Letting Go

Depositphotos_31135103_l-2015.jpgI have been practicing letting go a lot lately. It’s a fairly vague and at the same time broad topic, and yet it is simple in explanation. Letting go most often refers to letting go of the outcome, whether you let go before the outcome happens or after the result is in and it’s not what you expected. Letting go of how things turn out is incredibly helpful for reducing anxiety. And if you are like me, and I suspect that you are given that so many people are anxious about stuff in life, you try to reduce your anxiety. You might even work really hard to be less anxious. You meditate. You are mindful during the day. You breathe deeply and relax your shoulders. And yet you are still anxious about things that are coming up in the future, like a meeting, or a big event, or a tough conversation or just getting somewhere on time. So you tell yourself over and over (because it is a practice) to let go of that anxiety. That certainly is a good practice and I do encourage you to continue to practice releasing and letting go of the anxiety. However, have you ever considered letting go of the pressure of telling yourself not be so anxious all the time? That may sound confusing, but hear me out.

When you relax your thinking around what is the right way to be in life, you are truly practicing the concept of letting go. When you put parameters around how you should and should not be in life and say to yourself things like, “I should be less anxious,” you are setting yourself up for greater suffering. When you notice the “should” in your self-thoughts, you’ll have a clue to where you are pressuring yourself needlessly. If instead you recognize that you are anxious, acknowledge it, then just let it be, you might find some softening in your relationship to that anxiety.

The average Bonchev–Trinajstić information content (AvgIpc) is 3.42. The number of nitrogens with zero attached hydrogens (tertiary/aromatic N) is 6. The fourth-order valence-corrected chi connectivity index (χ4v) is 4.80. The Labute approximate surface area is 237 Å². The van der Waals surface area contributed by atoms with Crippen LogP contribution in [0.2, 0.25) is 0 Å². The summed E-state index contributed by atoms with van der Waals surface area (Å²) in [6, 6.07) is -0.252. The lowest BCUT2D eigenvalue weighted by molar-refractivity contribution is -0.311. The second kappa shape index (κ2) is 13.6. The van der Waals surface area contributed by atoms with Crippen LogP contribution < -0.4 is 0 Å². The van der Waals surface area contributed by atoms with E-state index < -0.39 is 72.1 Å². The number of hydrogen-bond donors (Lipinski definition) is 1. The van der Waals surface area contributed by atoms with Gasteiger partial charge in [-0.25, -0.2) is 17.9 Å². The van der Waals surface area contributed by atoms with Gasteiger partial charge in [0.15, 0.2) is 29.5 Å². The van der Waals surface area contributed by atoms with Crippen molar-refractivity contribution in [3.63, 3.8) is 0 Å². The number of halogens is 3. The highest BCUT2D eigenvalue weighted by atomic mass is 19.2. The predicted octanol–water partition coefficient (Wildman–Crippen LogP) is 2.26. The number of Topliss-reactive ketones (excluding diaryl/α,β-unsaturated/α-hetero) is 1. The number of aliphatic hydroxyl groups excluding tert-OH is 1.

This morning as I was reading Jack Kornfield’s The Wise Heart, I was struck by the concept of living with “what is” regardless of the positive, negative or neutral emotions you are experiencing. I tend to want to fix things—particularly things like physical aches and pains and emotional states that are uncomfortable. But what if instead of trying to fix them I just let them be? What if I let go of the need to fix and release some of the straining to make changes? What if I say that it’s ok to be anxious, it’s ok to have a sore neck, its ok to be human in a human body? There is relief with letting go of what I think is the right way to be. Some of the pains actually lessen and some of the emotional discomfort simply melts away. I can still take other actions to reduce the pains with physical therapy or other means. But loosening the hold of the mind beliefs that I shouldn’t have aches and I shouldn’t have anxiety goes a long way to reduce suffering.

It helps if you find a quiet moment to stop running around, take some deep cleansing breaths and calm yourself. When you are busy and moving at lightening speeds, you are likely to be reactive without realizing it and your reaction will be something that you are in the habit of doing, like clenching your body and getting stressed out. Slowing down and taking a pause will give you space to acknowledge your body sensations, feelings and emotions. Then without making those sensations, feelings and emotions right or wrong, just sit side by side with them and let them be seen, let them be heard. Gradually and with practice the thoughts of how you should be will not be as important. Gradually you will let go. Gradually the suffering lessens and the joy for life has a chance of showing up.

May you be happy. May you be healthy. May you be free from suffering. May you live life with ease.

xoxo Rachel

Published by Rachel Mueller-Lust

I'm a writer, artist, executive & life coach, wedding officiant & Life-Cycle Celebrant®, psychologist, media researcher and teacher. I explore language, relationship & connection, living a fulfilling life and the beauty & wonder of the world.

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